EGYPT. Alexandria. Antoninus Pius, 138-161. Drachm (Bronze, 34 mm, 24.84 g, 1 h), RY 10 = 146/7. ΑΥΤ Κ Τ ΑΙΛ ΑΔΡ ΑΝΤⲰΝЄΙΝΟC CЄΒ ЄΥC Laureate head of Antoninus Pius to right. Rev. L ΔЄΚΑΤΟΥ Herakles standing right, lion skin draped over his left shoulder, extending both hands towards rocks with lion-headed spout within from which water flows, mattock set against rocks. Dattari (Savio) 2606. Emmett 1539.10. K&G 35.343. RPC IV.4 online 13593. Very rare. An unusually attractive example of this interesting type. Light flan cracks, otherwise, nearly very fine.
From the Rhakotis Collection, formed in the 1960s and 1970s (with collector’s ticket).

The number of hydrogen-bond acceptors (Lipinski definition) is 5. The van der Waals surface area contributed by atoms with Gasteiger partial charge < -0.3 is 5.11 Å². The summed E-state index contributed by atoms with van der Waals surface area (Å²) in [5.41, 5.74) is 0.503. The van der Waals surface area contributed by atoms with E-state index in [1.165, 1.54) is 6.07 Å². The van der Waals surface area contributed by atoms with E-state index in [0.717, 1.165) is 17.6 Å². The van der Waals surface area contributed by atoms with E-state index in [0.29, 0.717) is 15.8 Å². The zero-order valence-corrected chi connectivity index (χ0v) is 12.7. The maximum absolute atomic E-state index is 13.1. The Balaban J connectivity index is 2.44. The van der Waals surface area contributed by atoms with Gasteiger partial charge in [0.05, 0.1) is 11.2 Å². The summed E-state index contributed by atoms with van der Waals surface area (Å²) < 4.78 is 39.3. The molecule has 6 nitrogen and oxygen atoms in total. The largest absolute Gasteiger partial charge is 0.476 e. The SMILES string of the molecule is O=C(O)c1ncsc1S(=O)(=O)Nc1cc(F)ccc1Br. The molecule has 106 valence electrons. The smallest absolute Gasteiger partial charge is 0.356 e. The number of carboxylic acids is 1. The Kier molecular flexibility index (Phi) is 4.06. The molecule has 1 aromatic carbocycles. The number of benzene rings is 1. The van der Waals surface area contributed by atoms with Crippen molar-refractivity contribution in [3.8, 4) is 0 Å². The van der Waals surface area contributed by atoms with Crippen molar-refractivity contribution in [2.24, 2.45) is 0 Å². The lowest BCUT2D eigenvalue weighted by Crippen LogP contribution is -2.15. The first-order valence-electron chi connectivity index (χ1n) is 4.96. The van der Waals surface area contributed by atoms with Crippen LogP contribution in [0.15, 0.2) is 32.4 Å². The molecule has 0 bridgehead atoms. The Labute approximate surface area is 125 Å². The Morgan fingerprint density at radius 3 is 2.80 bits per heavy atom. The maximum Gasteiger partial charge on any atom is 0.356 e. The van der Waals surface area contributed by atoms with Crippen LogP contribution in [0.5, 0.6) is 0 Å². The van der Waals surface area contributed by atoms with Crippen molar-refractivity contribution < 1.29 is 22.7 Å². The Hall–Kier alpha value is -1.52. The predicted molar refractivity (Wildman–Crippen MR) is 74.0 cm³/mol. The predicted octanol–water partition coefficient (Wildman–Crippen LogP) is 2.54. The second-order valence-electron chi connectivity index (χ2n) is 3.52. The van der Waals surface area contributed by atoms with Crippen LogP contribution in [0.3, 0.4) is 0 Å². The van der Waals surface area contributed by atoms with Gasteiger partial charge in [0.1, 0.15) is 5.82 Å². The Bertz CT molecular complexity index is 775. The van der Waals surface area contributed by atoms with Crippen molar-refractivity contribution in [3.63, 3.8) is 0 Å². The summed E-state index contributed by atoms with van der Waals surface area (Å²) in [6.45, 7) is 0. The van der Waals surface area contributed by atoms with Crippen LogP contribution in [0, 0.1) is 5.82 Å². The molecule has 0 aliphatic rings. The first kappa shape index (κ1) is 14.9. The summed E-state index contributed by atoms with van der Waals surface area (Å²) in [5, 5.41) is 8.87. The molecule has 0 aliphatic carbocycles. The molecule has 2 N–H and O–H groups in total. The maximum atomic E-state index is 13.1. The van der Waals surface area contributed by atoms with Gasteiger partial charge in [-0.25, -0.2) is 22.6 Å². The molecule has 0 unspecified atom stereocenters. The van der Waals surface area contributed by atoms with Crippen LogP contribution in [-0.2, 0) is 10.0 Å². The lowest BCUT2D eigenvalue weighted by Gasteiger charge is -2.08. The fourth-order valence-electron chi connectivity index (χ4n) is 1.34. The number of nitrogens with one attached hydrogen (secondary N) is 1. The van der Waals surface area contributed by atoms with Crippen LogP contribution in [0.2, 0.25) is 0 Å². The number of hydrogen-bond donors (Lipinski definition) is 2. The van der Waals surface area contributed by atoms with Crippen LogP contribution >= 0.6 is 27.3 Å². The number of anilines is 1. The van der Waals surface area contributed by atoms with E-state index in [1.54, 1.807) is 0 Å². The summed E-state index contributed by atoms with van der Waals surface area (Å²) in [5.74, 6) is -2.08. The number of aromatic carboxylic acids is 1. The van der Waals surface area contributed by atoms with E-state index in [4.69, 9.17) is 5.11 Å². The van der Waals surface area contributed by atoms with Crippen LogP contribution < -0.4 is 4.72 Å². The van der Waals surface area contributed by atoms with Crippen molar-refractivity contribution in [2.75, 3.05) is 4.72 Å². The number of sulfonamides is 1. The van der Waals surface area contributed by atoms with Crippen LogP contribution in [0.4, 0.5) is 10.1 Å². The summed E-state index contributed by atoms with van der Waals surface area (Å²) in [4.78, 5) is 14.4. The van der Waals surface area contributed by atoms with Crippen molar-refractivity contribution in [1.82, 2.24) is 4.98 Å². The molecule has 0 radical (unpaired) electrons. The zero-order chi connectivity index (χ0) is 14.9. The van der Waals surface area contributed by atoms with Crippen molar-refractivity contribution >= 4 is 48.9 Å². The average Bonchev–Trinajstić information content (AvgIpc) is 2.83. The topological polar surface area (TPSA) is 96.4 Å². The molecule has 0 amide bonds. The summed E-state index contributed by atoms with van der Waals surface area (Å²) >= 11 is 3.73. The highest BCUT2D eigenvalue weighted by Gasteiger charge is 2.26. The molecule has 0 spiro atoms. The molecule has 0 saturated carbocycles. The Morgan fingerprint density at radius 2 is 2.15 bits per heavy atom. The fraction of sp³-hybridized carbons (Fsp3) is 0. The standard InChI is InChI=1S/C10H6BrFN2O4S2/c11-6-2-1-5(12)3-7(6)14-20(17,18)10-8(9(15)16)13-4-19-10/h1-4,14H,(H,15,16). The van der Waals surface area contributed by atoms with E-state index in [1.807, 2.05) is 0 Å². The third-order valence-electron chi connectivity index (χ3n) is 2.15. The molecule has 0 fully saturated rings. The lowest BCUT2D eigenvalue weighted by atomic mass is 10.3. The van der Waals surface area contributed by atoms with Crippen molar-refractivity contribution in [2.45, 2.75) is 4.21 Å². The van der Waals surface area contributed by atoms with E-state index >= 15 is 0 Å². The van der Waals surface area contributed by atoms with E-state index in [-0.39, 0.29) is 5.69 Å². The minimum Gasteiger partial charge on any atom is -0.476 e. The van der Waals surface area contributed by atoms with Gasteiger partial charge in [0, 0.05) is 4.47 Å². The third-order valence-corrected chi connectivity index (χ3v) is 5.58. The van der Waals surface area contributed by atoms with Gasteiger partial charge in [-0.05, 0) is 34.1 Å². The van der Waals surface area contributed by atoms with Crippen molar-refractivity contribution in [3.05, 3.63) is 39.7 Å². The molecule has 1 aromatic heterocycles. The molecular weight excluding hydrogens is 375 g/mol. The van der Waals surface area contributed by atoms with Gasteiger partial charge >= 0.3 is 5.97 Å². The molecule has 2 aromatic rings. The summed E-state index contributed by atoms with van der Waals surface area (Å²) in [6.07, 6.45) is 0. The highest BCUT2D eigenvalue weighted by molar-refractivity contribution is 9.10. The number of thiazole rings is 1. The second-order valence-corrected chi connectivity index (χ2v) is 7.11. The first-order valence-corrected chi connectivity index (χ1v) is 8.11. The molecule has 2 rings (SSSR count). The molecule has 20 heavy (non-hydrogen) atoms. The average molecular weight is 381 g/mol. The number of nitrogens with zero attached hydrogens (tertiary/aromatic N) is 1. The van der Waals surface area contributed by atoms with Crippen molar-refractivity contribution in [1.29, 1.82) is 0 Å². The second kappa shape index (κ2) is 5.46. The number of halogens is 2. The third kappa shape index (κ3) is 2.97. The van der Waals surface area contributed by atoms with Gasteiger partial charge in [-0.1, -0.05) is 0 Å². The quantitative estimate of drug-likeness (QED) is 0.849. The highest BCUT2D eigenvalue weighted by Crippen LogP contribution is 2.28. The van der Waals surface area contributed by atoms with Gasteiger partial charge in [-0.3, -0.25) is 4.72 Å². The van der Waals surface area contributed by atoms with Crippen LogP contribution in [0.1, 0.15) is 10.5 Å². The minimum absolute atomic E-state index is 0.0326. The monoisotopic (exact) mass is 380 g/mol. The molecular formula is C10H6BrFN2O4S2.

While most of Herakles' labors involved the slaying or capture of mighty beasts, his fifth labor was far less glorious: Eurystheus ordered him to clean out the stables of Augeas, the king of Elis, who owned an enormous amount of cattle. When Herakles reached Elis, he revealed nothing about his task, but offered Augeas to clean the stables in a day in return for a tenth of the herd. The king agreed, fully expecting the hero to fail. Herakles then diverted the courses of the Alpheus and Peneus rivers, allowing them to stream into the stables, thus washing away all of the filth. Augeas, however, learned that Herakles was sent by Eurystheus, and he withheld the hero's just reward. A tribunal was summoned, but to the king's dismay, his son Phyleus testified that his father had indeed promised a tenth of his animals to Herakles. Enraged, Augeas banished both the hero and his son from his kingdom. After the completing of the labors, Herakles would return with an army to claim his prize, slaying the king and putting Phyleus on the throne. For now, he returned to Mykene empty-handed. Augeas was not the only one who proved to be treacherous: Eurystheus refused to recognize the labor as well, arguing that Herakles had been hired for pay.